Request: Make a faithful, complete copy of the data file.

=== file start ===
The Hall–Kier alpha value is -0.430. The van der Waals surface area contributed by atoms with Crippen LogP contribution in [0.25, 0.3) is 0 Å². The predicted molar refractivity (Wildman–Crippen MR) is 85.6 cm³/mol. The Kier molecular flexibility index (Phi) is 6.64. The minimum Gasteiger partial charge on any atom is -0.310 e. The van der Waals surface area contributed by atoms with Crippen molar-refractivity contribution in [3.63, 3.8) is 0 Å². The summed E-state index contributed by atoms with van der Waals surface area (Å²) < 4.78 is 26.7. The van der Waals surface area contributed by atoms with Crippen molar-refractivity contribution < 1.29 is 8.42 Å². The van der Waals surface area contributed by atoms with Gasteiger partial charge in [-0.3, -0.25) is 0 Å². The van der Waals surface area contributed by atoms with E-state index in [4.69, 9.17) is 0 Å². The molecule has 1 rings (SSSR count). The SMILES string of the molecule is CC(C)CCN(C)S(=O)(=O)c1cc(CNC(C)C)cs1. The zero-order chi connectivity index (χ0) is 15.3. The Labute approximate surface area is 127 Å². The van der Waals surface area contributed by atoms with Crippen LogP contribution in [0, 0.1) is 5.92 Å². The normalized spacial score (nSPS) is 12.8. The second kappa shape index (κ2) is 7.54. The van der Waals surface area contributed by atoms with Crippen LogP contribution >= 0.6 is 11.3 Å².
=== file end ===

The Hall–Kier alpha value is -0.430. The van der Waals surface area contributed by atoms with Crippen LogP contribution in [0.25, 0.3) is 0 Å². The predicted molar refractivity (Wildman–Crippen MR) is 85.6 cm³/mol. The Kier molecular flexibility index (Phi) is 6.64. The minimum Gasteiger partial charge on any atom is -0.310 e. The van der Waals surface area contributed by atoms with Crippen molar-refractivity contribution in [3.63, 3.8) is 0 Å². The summed E-state index contributed by atoms with van der Waals surface area (Å²) < 4.78 is 26.7. The van der Waals surface area contributed by atoms with Crippen molar-refractivity contribution < 1.29 is 8.42 Å². The van der Waals surface area contributed by atoms with Gasteiger partial charge in [-0.3, -0.25) is 0 Å². The van der Waals surface area contributed by atoms with E-state index in [4.69, 9.17) is 0 Å². The molecule has 1 rings (SSSR count). The SMILES string of the molecule is CC(C)CCN(C)S(=O)(=O)c1cc(CNC(C)C)cs1. The zero-order chi connectivity index (χ0) is 15.3. The Labute approximate surface area is 127 Å². The van der Waals surface area contributed by atoms with Crippen LogP contribution in [0, 0.1) is 5.92 Å². The normalized spacial score (nSPS) is 12.8. The second kappa shape index (κ2) is 7.54. The van der Waals surface area contributed by atoms with Crippen LogP contribution >= 0.6 is 11.3 Å².